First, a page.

MR: I’m normally the person at IPG who starts these conversations with publishers, but of course I draw on the expertise of everyone in the company. The gift trade is very different from ordinary trade. The education market is quite unlike the library market. The independent bookstores do not much resemble the chain bookstores. And special is a thing unto itself. We have experts in all of these channels, and very often publishers spend most of a day at our office with our whole marketing staff refining both their individual titles in progress and their general marketing plans.

CM: What information do we need about new titles so that we can effectively create catalogs and metadata?

MR: For our many catalogs (both print and electronic) we need at a minimum good catalog copy, author biographies, marketing plans, and book specifications. For our metadata we need an amount of information for each title that surprises many publishers. A good example of this is our need to know the author’s hometown. Why? Buyers use this to determine regional interest in a title, and if we don’t provide it, our customers are really annoyed.

CM: Let’s go through the major information headings. What is in a really good author bio?

MR: How is this author qualified to write this book? Is he/she a professional in the book’s subject area, a recognized expert in the field, the author of related articles or books?

CM: I know we also ask publishers for comparable titles. What is that all about?

MR: Comparable titles are books that are similar enough to your new one to help predict its sales. From our buyers’ point of view, a comparable title is a book that is about the same price and the same format as yours. It has been recently published by a house that is comparable in size and reputation to yours. And while this comp title is perhaps not addressed to exactly the same topic as yours, it would seem to be attractive to a related or similar audience. A bestseller from a major house will probably not be a comp for your title. Obviously there is a lot of art to selecting the right comps to help your title on its way.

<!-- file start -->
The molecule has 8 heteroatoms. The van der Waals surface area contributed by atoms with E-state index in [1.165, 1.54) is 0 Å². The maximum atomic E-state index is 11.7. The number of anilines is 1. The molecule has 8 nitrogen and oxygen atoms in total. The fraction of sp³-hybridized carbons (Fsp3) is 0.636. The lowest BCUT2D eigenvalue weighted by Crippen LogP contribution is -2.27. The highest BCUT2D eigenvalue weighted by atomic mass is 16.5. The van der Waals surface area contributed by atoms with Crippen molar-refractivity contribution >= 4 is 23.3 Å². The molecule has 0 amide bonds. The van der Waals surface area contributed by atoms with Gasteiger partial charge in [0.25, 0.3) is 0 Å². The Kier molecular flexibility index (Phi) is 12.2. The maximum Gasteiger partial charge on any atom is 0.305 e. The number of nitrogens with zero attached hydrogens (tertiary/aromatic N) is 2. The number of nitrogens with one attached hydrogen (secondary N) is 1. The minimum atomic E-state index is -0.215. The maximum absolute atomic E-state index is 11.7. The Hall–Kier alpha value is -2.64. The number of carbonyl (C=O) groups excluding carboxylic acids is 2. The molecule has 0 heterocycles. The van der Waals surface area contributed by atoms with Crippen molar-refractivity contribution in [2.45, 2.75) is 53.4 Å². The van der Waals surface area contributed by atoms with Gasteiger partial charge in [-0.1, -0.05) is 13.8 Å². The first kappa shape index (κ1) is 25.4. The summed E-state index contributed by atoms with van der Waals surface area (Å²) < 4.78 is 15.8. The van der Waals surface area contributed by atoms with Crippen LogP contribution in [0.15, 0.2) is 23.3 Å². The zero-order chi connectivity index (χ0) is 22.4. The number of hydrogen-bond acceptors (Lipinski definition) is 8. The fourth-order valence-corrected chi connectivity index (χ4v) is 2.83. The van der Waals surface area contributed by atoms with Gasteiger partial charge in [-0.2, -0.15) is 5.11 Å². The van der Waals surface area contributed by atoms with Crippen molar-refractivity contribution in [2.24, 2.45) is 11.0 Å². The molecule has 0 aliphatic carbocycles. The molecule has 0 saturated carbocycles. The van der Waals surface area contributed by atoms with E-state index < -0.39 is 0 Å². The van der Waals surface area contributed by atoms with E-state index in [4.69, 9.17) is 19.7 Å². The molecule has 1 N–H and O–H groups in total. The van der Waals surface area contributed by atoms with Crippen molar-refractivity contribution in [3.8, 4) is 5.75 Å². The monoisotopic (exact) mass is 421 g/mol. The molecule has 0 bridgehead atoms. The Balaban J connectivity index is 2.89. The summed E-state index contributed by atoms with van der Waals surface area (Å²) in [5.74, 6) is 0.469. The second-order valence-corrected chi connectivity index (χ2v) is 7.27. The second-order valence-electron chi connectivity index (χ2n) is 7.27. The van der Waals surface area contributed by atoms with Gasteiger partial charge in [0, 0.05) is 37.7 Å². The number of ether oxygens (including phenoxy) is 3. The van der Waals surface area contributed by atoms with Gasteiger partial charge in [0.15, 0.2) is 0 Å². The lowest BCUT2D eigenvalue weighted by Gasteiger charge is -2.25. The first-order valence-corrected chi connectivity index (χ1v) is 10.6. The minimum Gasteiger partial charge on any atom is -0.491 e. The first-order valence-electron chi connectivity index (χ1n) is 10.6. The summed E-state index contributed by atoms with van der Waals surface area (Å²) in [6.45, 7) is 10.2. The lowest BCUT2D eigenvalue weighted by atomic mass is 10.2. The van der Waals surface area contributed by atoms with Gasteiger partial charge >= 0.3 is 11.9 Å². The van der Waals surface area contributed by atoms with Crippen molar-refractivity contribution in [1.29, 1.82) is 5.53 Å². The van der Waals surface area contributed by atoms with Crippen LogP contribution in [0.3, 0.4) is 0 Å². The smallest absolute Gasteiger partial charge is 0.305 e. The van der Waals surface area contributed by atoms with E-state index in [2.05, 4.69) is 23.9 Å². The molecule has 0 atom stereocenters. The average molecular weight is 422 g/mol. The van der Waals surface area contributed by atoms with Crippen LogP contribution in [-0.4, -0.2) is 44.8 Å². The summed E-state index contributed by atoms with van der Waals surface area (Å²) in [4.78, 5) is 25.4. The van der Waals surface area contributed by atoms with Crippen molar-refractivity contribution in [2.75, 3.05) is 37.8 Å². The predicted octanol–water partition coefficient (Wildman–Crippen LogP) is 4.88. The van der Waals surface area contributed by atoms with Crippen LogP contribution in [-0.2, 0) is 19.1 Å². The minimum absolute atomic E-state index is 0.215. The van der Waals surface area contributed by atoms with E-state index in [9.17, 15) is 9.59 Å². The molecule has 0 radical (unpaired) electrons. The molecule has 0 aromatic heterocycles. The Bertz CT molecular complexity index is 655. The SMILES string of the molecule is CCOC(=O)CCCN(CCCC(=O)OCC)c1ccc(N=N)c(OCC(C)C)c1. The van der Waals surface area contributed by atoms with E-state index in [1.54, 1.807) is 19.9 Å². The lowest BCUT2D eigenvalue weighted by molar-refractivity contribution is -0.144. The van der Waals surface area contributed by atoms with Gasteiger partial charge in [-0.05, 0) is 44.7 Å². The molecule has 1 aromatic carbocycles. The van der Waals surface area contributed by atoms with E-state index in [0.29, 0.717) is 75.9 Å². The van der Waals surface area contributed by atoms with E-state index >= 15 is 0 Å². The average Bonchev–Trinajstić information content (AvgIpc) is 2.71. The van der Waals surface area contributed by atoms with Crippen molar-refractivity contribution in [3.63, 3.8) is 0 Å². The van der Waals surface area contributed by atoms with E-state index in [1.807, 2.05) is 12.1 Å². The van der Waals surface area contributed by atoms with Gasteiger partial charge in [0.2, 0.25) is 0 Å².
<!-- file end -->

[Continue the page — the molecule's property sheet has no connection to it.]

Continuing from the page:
CM: How about publicity plans?

MR: Publicity plans are essential. The earlier we can have them, the better. The more specific, the better. Books don’t just sell themselves. Some of our client publishers have the resources to do extensive author tours and media blitzes. Most do not. But we need to have something to say about what will be done to support every title, even if that support is only a very modest publicity budget and a bare-bones approach to generating reviews. Some of our publishers have mounted novel PR efforts to draw the attention of readers, and fortunately social media is affordable and effective for almost every sort of book.

CM: And then there’s this magical phrase—“Why to Buy.” What is this idea and what is an example of one that would work?

MR: Well, the reality is that a sales rep sitting in a bookstore office has only a few seconds to engage the buyer in conversation about any one book. An effective “Why to Buy” is whatever can really catch the bookstore buyer’s attention— the hook. It’s a sort of elevator pitch for the reps to use in the limited time they have to make their case. For fiction it might be a quirky, interesting plot twist or character. For non-fiction it might be a new take on a trending subject. Saying a book is a “great read” does not get the job done.

CM: So when we ask publishers for good catalog copy, good author information, comparable titles, publicity plans, why to buys, and complicated metadata way ahead of pub date, I take it we do so because our customers insist that we supply it when they need it.

MR: They absolutely demand this information. The major accounts will not even consider stocking titles if essential metadata is not available in their systems well before our sales people arrive in their offices. Here are the rules to this demanding game: We have to send out metadata on new titles about four to six months in advance of publication. We send ONIX metadata feeds to over 300 major customers every week, and we make dozens of updates to this data every day. This is a very big deal now in the supply chain for books.